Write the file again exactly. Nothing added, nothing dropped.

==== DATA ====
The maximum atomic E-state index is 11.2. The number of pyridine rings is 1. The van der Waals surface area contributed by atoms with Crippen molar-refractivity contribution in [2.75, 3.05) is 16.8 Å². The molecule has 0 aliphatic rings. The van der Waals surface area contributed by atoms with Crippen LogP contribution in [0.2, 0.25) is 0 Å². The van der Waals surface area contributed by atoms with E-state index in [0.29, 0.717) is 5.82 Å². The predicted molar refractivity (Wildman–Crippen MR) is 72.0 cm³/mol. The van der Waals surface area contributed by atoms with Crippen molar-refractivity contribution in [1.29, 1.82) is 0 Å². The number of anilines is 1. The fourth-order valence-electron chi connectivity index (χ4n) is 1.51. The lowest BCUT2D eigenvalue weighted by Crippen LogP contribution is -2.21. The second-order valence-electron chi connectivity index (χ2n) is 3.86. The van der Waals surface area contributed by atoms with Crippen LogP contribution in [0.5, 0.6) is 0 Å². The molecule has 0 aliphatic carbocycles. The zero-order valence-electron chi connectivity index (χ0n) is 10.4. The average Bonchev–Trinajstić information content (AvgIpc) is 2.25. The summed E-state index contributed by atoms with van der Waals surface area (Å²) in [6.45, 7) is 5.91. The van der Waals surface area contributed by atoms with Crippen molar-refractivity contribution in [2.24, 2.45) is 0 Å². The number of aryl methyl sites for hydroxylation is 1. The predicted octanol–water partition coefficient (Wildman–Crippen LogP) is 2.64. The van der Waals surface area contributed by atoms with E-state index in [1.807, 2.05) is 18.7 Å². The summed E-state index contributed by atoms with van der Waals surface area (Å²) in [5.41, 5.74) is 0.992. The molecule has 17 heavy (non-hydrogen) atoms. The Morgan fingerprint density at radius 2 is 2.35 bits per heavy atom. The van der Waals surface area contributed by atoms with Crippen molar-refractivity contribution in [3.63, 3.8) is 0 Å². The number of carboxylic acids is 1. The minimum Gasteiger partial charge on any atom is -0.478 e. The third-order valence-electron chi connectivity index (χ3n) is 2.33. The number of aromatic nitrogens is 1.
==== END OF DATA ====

The maximum atomic E-state index is 11.2. The number of pyridine rings is 1. The van der Waals surface area contributed by atoms with Crippen molar-refractivity contribution in [2.75, 3.05) is 16.8 Å². The molecule has 0 aliphatic rings. The van der Waals surface area contributed by atoms with Crippen LogP contribution in [0.2, 0.25) is 0 Å². The van der Waals surface area contributed by atoms with E-state index in [0.29, 0.717) is 5.82 Å². The predicted molar refractivity (Wildman–Crippen MR) is 72.0 cm³/mol. The van der Waals surface area contributed by atoms with Crippen molar-refractivity contribution in [1.29, 1.82) is 0 Å². The number of anilines is 1. The fourth-order valence-electron chi connectivity index (χ4n) is 1.51. The lowest BCUT2D eigenvalue weighted by Crippen LogP contribution is -2.21. The second-order valence-electron chi connectivity index (χ2n) is 3.86. The van der Waals surface area contributed by atoms with Crippen LogP contribution in [0.5, 0.6) is 0 Å². The molecule has 0 aliphatic carbocycles. The zero-order valence-electron chi connectivity index (χ0n) is 10.4. The average Bonchev–Trinajstić information content (AvgIpc) is 2.25. The summed E-state index contributed by atoms with van der Waals surface area (Å²) in [6.45, 7) is 5.91. The van der Waals surface area contributed by atoms with Crippen molar-refractivity contribution in [2.24, 2.45) is 0 Å². The number of aryl methyl sites for hydroxylation is 1. The predicted octanol–water partition coefficient (Wildman–Crippen LogP) is 2.64. The van der Waals surface area contributed by atoms with E-state index in [1.807, 2.05) is 18.7 Å². The summed E-state index contributed by atoms with van der Waals surface area (Å²) in [5.41, 5.74) is 0.992. The molecule has 17 heavy (non-hydrogen) atoms. The Morgan fingerprint density at radius 2 is 2.35 bits per heavy atom. The van der Waals surface area contributed by atoms with Crippen molar-refractivity contribution in [3.63, 3.8) is 0 Å². The number of carboxylic acids is 1. The minimum Gasteiger partial charge on any atom is -0.478 e. The third-order valence-electron chi connectivity index (χ3n) is 2.33. The number of aromatic nitrogens is 1.